LG has best handset quarter for two years
Smartphones drive it to Q4 operating profit as it focuses on higher margin devices and LTE products
Published: 31 January, 2013
LG said its handset unit staged a strong comeback in the fourth quarter, with a 25% increase in operating profit - though it still made a net loss because of a price fixing fine. The company said increased sales and better cost structure boosted mobile performance, despite higher marketing and R&D expenses.
The handset unit reported Q412 operating profit of KRW55bn ($50.66m), compared with a year-ago loss of KRW3bn, on revenue of KRW2.78 trillion, up 3.1% year-on-year. For the full year, the division saw an operating profit of KRW51bn, compared with a loss of KRW280bn a year earlier, on revenue down 13.1% to KRW9.9 trillion.
The full year profit was largely down to a strong Q4, with key LG smartphones performing well in the holiday season. Across 2012 as a whole, it had two quarters in operating profit and two in loss, better than 2011, which was entirely lossmaking.
In the quarter, handset shipments increased by 7% compared to Q312, to 15.4m units, with 56% of those being smartphones, compared to 50% in the previous quarter. The Optimus G and Vu2 LTE smartphones were particularly singled out for credit, along with "robust" sales of the L-series 3G devices, and the launch of the Nexus 4, co-branded with Google - although that has suffered from supply constraints.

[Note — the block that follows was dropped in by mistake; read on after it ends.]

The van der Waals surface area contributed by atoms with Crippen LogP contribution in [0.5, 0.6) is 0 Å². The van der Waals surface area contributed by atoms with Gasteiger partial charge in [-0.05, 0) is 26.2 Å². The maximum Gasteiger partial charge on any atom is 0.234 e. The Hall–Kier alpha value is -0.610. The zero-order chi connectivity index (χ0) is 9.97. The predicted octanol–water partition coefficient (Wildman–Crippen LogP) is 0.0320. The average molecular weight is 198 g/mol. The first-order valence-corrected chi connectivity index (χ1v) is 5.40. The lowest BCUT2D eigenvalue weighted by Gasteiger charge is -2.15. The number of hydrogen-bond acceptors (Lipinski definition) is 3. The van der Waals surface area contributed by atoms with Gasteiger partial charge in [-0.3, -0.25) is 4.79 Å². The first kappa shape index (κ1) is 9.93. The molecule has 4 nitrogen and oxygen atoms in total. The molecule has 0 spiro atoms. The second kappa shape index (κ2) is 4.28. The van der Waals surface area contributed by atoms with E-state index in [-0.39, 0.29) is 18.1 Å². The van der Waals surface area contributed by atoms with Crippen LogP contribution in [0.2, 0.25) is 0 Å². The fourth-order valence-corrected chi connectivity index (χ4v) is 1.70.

Looking ahead, it hopes to ride the growing LTE wave with its high end models, increase its cost efficiencies and launch successors to the Optimus G and L-Series devices. It is also planning "mass LTE smartphones" in the F-series line.
On a group level, the company reported a net loss of KRW468bn in the quarter, compared with a Q411 net loss of KRW112bn, on revenue of KRW13.5 trillion, down slightly year-on-year. It said that the loss "reflects a fine related to alleged cathode-ray tube pricing issues imposed by the European Commission in December".
Research firm Gartner estimates LG ranked fifth last year among cellphone vendors, with a 3.4% market share, behind compatriot Samsung in the lead on almost 22%.
"Following restructuring efforts and the launch of the Optimus G smartphone model last year, LG was able to narrow the big gap it had with the leading companies in terms of technology and phone design, performance and convenience," said Yoon Bu-hyun, VP for LG's mobile unit, admitting the division had struggled for three years.